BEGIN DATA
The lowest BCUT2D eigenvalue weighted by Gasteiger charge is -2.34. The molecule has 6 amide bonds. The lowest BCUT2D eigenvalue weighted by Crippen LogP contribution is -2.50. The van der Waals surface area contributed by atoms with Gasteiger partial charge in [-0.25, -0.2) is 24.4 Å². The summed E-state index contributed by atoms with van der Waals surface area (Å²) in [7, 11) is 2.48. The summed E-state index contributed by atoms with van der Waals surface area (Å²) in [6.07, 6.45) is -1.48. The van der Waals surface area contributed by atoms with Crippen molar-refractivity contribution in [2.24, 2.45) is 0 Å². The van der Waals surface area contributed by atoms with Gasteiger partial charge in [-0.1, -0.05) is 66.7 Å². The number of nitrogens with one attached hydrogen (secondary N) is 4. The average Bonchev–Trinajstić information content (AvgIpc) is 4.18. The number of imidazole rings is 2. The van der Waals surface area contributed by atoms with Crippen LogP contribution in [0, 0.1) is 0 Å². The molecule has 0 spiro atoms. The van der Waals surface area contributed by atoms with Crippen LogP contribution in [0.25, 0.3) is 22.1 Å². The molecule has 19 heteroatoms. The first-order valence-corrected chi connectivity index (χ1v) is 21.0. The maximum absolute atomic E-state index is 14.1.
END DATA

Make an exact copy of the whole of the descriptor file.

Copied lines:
The lowest BCUT2D eigenvalue weighted by Gasteiger charge is -2.34. The molecule has 6 amide bonds. The lowest BCUT2D eigenvalue weighted by Crippen LogP contribution is -2.50. The van der Waals surface area contributed by atoms with Gasteiger partial charge in [-0.25, -0.2) is 24.4 Å². The summed E-state index contributed by atoms with van der Waals surface area (Å²) in [7, 11) is 2.48. The summed E-state index contributed by atoms with van der Waals surface area (Å²) in [6.07, 6.45) is -1.48. The van der Waals surface area contributed by atoms with Crippen molar-refractivity contribution in [2.24, 2.45) is 0 Å². The van der Waals surface area contributed by atoms with Gasteiger partial charge in [-0.1, -0.05) is 66.7 Å². The number of nitrogens with one attached hydrogen (secondary N) is 4. The average Bonchev–Trinajstić information content (AvgIpc) is 4.18. The number of imidazole rings is 2. The van der Waals surface area contributed by atoms with Crippen LogP contribution in [0, 0.1) is 0 Å². The molecule has 0 spiro atoms. The van der Waals surface area contributed by atoms with Crippen LogP contribution in [0.25, 0.3) is 22.1 Å². The molecule has 19 heteroatoms. The first-order valence-corrected chi connectivity index (χ1v) is 21.0. The maximum absolute atomic E-state index is 14.1.